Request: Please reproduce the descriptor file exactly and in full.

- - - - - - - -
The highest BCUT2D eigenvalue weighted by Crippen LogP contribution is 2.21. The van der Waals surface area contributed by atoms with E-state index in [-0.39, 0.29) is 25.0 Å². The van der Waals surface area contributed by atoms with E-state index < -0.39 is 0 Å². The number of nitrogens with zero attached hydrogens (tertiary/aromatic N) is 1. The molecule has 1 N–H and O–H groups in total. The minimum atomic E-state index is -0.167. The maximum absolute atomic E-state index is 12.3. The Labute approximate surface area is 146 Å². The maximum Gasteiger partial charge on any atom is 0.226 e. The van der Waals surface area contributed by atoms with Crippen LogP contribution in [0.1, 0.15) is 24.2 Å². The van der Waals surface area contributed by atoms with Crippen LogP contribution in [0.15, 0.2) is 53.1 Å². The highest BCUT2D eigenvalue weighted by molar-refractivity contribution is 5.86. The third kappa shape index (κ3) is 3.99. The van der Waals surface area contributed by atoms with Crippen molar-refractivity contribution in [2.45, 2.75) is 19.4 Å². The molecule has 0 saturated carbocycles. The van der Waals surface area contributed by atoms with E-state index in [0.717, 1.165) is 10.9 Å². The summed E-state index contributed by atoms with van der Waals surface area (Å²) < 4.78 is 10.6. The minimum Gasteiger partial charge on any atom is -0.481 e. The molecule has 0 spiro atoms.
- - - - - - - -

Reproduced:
The highest BCUT2D eigenvalue weighted by Crippen LogP contribution is 2.21. The van der Waals surface area contributed by atoms with E-state index in [-0.39, 0.29) is 25.0 Å². The van der Waals surface area contributed by atoms with E-state index < -0.39 is 0 Å². The number of nitrogens with zero attached hydrogens (tertiary/aromatic N) is 1. The molecule has 1 N–H and O–H groups in total. The minimum atomic E-state index is -0.167. The maximum absolute atomic E-state index is 12.3. The Labute approximate surface area is 146 Å². The maximum Gasteiger partial charge on any atom is 0.226 e. The van der Waals surface area contributed by atoms with Crippen LogP contribution in [0.1, 0.15) is 24.2 Å². The van der Waals surface area contributed by atoms with Crippen LogP contribution in [0.15, 0.2) is 53.1 Å². The highest BCUT2D eigenvalue weighted by molar-refractivity contribution is 5.86. The third kappa shape index (κ3) is 3.99. The van der Waals surface area contributed by atoms with Crippen molar-refractivity contribution in [2.45, 2.75) is 19.4 Å². The molecule has 0 saturated carbocycles. The van der Waals surface area contributed by atoms with E-state index in [0.717, 1.165) is 10.9 Å². The summed E-state index contributed by atoms with van der Waals surface area (Å²) < 4.78 is 10.6. The minimum Gasteiger partial charge on any atom is -0.481 e. The molecule has 0 spiro atoms.